To determine whether or not listeners selected responses based on relative stimulus intensities, response choices in the roving level conditions were analyzed as a function of the relative intensities of presentations on each trial. On average, NH and HI listeners did not respond to the more (or less) intense presentation within a trial. NH listeners chose the higher intensity on average 50.74% of the time, with a standard deviation across listeners of 3.67%; HI listeners chose the higher intensity presentation 49.69% of the time, with a standard deviation of 1.82%. Neither listener group selected the comparison sound that was most different in level from the level of the standard on the trial (NH: mean = 50.04%, SD = 2.08%; HI: mean = 49.16%, SD = 1.68%). This indicates that possible loudness differences between the Schroeder waveforms were not used to select responses in the roved level condition.

Discussion

Detection of Schroeder-phase complexes

Detection thresholds for +SCHR and –SCHR reported in this study (experiment 1) for NH listeners are within the range of thresholds for rising and falling frequency sweeps reported by Uppenkamp et al. (2001). As expected, HI listeners had higher thresholds for Schroeder-phase complexes than NH listeners. Neither group showed differences in thresholds between +SCHR and –SCHR. Uppenkamp et al. (2001) also found no difference in thresholds for rising versus falling sweeps. However, they did find threshold differences for sweeps with different period durations, where thresholds were slightly higher for shorter sweeps (3.1 ms) than for longer sweeps (10.5 ms). No differences across fundamental frequency were observed in NH listeners for the harmonic complexes used here. This inconsistency in results is perhaps not unexpected, given the differences in stimuli (single frequency sweeps versus harmonic complexes), stimulus duration, and level. Further, the Uppenkamp et al. (2001) stimuli were not all equal in energy. A direct comparison between the current results and those of Uppenkamp et al. (2001) is, therefore, difficult.

Despite the differences in masking effectiveness and in physiological measures reported for +SCHR and −SCHR, our results show that the two versions of the waveforms produce nearly identical absolute thresholds. Detection thresholds for +SCHR and –SCHR must be independent of the internal waveform shape of complex stimuli and must be determined by the excitation alone, without reference to phase. Preece and Wilson (1988) also reported no difference in masked thresholds for five-component waveforms with different crest factors, consistent with the suggestion that the waveform shape does not affect thresholds for harmonic complexes.

Discrimination of Schroeder-phase harmonic complexes

When stimuli were presented at equal SPLs, HI listeners could not discriminate the two Schroeder-phase waveforms as well as NH listeners. Performance at approximately equal SLs was worse for the NH listeners, and their performance dropped to chance at lower F0s than observed for HI listeners. Thus, HI listeners were actually better than NH listeners at discriminating between +SCHR and −SCHR when SL was taken into account.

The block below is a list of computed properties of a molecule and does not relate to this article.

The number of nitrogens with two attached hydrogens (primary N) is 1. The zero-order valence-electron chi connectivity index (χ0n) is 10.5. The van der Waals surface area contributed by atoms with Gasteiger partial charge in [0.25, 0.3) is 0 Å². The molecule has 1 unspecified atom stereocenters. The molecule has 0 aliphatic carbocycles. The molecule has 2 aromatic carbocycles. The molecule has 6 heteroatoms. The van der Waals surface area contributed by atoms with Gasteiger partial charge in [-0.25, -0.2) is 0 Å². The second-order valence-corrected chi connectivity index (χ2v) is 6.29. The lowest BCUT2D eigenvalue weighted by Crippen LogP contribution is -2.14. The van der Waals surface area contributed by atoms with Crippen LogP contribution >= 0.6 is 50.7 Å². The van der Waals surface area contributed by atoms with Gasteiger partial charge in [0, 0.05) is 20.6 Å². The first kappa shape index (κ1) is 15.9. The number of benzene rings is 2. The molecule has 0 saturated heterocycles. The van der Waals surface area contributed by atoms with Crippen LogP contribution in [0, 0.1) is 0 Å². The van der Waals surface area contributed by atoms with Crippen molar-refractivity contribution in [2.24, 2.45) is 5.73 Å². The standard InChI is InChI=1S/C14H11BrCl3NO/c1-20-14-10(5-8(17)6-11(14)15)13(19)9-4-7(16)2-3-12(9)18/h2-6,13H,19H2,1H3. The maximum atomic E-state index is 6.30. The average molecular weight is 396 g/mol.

Although the use of cues related to the perception of temporal fine structure are thought not to be affected by level (Moore and Sek 2009), the decreased performance by NH listeners at lower SLs is consistent with some other measures of temporal resolution (Buus and Florentine 1985; Fitzgibbons and Gordon-Salant 1987; Fitzgibbons and Wightman 1982; Florentine and Buus 1984; Glasberg et al. 1987; Irwin and Purdy 1982; Irwin et al. 1981; Tyler et al. 1982). This effect of level may be related to auditory frequency selectivity at low levels rather than to audibility. The limited range of F0s where the discrimination was possible in NH listeners may reflect the narrower auditory filters at this low level, in contrast to the broader filters of HI listeners (Glasberg and Moore 1986), as well as broader NH filters at high stimulus levels (Glasberg and Moore 1990).

Linear systems analysis predicts that poorer frequency resolution should lead to better temporal resolution due to the shorter impulse response associated with broader auditory filters (deBoer 1985; Duifhuis 1973). Following this line of reasoning, one would predict that the broadened auditory filters associated with cochlear damage would lead to better temporal resolution in HI listeners compared to NH listeners on the present task. This might occur because more components of the harmonic complex would fall within a single channel, producing a more informative within-channel waveform. Whereas at equal SPLs, both NH and HI listeners may show relatively good temporal resolution because of poor frequency resolution, the presumably narrower filters of NH listeners at 40 dB SPL could result in poorer temporal resolution. However, measures of temporal resolution in HI listeners generally have not indicated enhanced temporal processing (e.g., Grant et al. 1998; Jesteadt et al. 1976).